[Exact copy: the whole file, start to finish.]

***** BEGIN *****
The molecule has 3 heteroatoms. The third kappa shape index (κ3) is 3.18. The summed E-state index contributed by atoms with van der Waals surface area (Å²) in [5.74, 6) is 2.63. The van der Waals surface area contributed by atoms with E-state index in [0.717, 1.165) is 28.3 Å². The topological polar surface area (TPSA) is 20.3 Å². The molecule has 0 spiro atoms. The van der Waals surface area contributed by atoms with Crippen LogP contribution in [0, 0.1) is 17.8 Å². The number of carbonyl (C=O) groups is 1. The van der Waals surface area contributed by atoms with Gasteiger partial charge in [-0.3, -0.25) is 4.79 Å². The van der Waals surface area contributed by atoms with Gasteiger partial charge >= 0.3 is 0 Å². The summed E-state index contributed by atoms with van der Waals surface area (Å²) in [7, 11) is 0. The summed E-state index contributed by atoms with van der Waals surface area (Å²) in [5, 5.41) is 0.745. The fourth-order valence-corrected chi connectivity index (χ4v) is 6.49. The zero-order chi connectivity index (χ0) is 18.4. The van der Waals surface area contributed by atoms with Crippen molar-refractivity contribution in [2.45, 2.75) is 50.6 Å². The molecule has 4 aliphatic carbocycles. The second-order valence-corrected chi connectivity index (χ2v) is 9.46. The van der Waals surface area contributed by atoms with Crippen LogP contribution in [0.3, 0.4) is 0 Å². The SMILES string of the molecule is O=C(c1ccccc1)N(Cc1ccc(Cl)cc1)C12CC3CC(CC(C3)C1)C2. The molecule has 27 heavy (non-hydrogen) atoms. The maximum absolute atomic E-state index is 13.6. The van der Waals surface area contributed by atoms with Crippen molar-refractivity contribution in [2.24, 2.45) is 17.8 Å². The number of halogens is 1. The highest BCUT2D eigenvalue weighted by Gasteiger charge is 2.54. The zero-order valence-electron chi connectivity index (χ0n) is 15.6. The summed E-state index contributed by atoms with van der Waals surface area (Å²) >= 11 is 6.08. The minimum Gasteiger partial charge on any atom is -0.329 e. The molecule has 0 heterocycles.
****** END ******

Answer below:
The molecule has 3 heteroatoms. The third kappa shape index (κ3) is 3.18. The summed E-state index contributed by atoms with van der Waals surface area (Å²) in [5.74, 6) is 2.63. The van der Waals surface area contributed by atoms with E-state index in [0.717, 1.165) is 28.3 Å². The topological polar surface area (TPSA) is 20.3 Å². The molecule has 0 spiro atoms. The van der Waals surface area contributed by atoms with Crippen LogP contribution in [0, 0.1) is 17.8 Å². The number of carbonyl (C=O) groups is 1. The van der Waals surface area contributed by atoms with Gasteiger partial charge in [-0.3, -0.25) is 4.79 Å². The van der Waals surface area contributed by atoms with Gasteiger partial charge >= 0.3 is 0 Å². The summed E-state index contributed by atoms with van der Waals surface area (Å²) in [7, 11) is 0. The summed E-state index contributed by atoms with van der Waals surface area (Å²) in [5, 5.41) is 0.745. The fourth-order valence-corrected chi connectivity index (χ4v) is 6.49. The zero-order chi connectivity index (χ0) is 18.4. The van der Waals surface area contributed by atoms with Crippen molar-refractivity contribution in [2.45, 2.75) is 50.6 Å². The molecule has 4 aliphatic carbocycles. The second-order valence-corrected chi connectivity index (χ2v) is 9.46. The van der Waals surface area contributed by atoms with Crippen LogP contribution in [0.3, 0.4) is 0 Å². The SMILES string of the molecule is O=C(c1ccccc1)N(Cc1ccc(Cl)cc1)C12CC3CC(CC(C3)C1)C2. The molecule has 27 heavy (non-hydrogen) atoms. The maximum absolute atomic E-state index is 13.6. The van der Waals surface area contributed by atoms with Crippen molar-refractivity contribution in [2.24, 2.45) is 17.8 Å². The number of halogens is 1. The highest BCUT2D eigenvalue weighted by Gasteiger charge is 2.54. The zero-order valence-electron chi connectivity index (χ0n) is 15.6. The summed E-state index contributed by atoms with van der Waals surface area (Å²) >= 11 is 6.08. The minimum Gasteiger partial charge on any atom is -0.329 e. The molecule has 0 heterocycles.